President Trump’s Administration Threatens Sanctuary Cities


Veronica Liow

Although President Trump’s recent executive order threatening the funding of sanctuary cities was overturned, New York City and the sanctuary campus movement at NYU still face significant threats.

Arushi Sahay, Contributing Writer

Sanctuary cities around the United States, including New York City, were threatened last week when President Donald Trump issued an executive order allocating billions of dollars in federal funding for immigration enforcement.

Although the executive order was blocked Wednesday morning by a San Francisco judge who ruled that the order was unconstitutional, this action against sanctuary cities demonstrates the increased threats that undocumented citizens and immigrants could face in the future. The city argued that the order would create tension between local law enforcement and immigrants and would have repercussions throughout the legal system, according to an article in the New York Times.

Professor of Anthropology and Social and Cultural Analysis Arlene Davila is a member of NYU Sanctuary Faculty, and she believes that the main purpose of the order was to force declared sanctuary cities to comply with the immigration order.

“The threat is meant to intimidate and make it difficult for people to take positions,” Davila said. “That’s what’s interesting here — these are fear tactics more than anything else. It’s like saying that we stop thinking about freedom and what’s right and the dignity of all people because it’s not financially profitable.”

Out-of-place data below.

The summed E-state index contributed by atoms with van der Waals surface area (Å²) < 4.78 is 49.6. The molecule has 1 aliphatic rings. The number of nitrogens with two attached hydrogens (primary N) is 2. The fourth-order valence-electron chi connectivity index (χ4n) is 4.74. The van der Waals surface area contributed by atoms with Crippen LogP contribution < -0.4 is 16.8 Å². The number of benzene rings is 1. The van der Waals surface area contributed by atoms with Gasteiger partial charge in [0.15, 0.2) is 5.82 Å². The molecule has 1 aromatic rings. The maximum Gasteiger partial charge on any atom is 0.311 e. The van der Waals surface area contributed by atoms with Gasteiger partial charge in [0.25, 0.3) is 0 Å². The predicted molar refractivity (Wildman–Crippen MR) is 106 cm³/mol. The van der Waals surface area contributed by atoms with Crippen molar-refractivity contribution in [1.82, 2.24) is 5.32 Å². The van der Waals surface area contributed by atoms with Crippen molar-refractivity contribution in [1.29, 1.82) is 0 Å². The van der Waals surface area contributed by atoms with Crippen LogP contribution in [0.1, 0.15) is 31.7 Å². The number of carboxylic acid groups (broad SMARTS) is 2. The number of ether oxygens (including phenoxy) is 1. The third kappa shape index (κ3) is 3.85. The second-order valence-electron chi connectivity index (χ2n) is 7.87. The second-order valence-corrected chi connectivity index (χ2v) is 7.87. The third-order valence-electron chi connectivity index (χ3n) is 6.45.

Davila said there needs to be public resistance to orders like this one.

“Right now, the important thing to think about is the importance of a social movement,” Davila said. “I think [this issue] is going to escalate at a national level where it’s not just limited to [New York City] or NYU but it’s going to be a national debate because it goes back to the fact that the money in question is our taxes.”

Professor of Latino Studies Cristina Beltran said in an interview with NBC that the threat to New York City as a sanctuary city increases the prominence of the Sanctuary Campus movement at NYU.

“[The Sessions announcement] actually makes the need for NYU Sanctuary even more important, because before one could say that New York was a sanctuary city so we don’t need to worry about this,” Beltran said. “But now it’s like the city’s capacities are in question. A sanctuary university is about enacting the world as we want it to be. This is where we need to stand up. We want to be a brave institution in scary times.”

CAS sophomore and member of NYU Sanctuary Izzy Khoufaify said that the fact that NYU is situated in New York City makes it crucial for the university to become a sanctuary campus.

“I think the recent threats only reinforce the need for NYU to become a sanctuary campus,” Khoufaify said. “[New York City] has been very vocal about its resistance to the administration and its threats, so seeing how NYU is ‘in and of the city’, it is imperative that we stand with them to protect our students.”

Email Arushi Sahay at [email protected].